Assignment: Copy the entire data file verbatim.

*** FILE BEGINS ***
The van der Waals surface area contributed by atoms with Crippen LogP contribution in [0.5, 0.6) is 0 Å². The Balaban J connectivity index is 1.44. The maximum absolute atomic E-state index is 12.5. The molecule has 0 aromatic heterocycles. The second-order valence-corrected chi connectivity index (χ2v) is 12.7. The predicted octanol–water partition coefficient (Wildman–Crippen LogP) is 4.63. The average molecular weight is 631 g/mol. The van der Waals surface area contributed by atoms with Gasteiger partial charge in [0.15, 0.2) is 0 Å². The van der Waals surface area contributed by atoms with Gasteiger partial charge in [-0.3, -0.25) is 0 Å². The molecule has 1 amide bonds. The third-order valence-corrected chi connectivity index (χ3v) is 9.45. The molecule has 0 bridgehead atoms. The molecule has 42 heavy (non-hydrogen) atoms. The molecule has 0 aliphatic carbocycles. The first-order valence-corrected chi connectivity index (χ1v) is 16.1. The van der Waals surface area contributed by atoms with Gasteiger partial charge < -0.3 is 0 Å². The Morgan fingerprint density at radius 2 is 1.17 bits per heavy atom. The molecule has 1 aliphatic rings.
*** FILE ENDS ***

The van der Waals surface area contributed by atoms with Crippen LogP contribution in [0.5, 0.6) is 0 Å². The Balaban J connectivity index is 1.44. The maximum absolute atomic E-state index is 12.5. The molecule has 0 aromatic heterocycles. The second-order valence-corrected chi connectivity index (χ2v) is 12.7. The predicted octanol–water partition coefficient (Wildman–Crippen LogP) is 4.63. The average molecular weight is 631 g/mol. The van der Waals surface area contributed by atoms with Gasteiger partial charge in [0.15, 0.2) is 0 Å². The van der Waals surface area contributed by atoms with Gasteiger partial charge in [-0.3, -0.25) is 0 Å². The molecule has 1 amide bonds. The third-order valence-corrected chi connectivity index (χ3v) is 9.45. The molecule has 0 bridgehead atoms. The molecule has 42 heavy (non-hydrogen) atoms. The molecule has 0 aliphatic carbocycles. The first-order valence-corrected chi connectivity index (χ1v) is 16.1. The van der Waals surface area contributed by atoms with Gasteiger partial charge < -0.3 is 0 Å². The Morgan fingerprint density at radius 2 is 1.17 bits per heavy atom. The molecule has 1 aliphatic rings.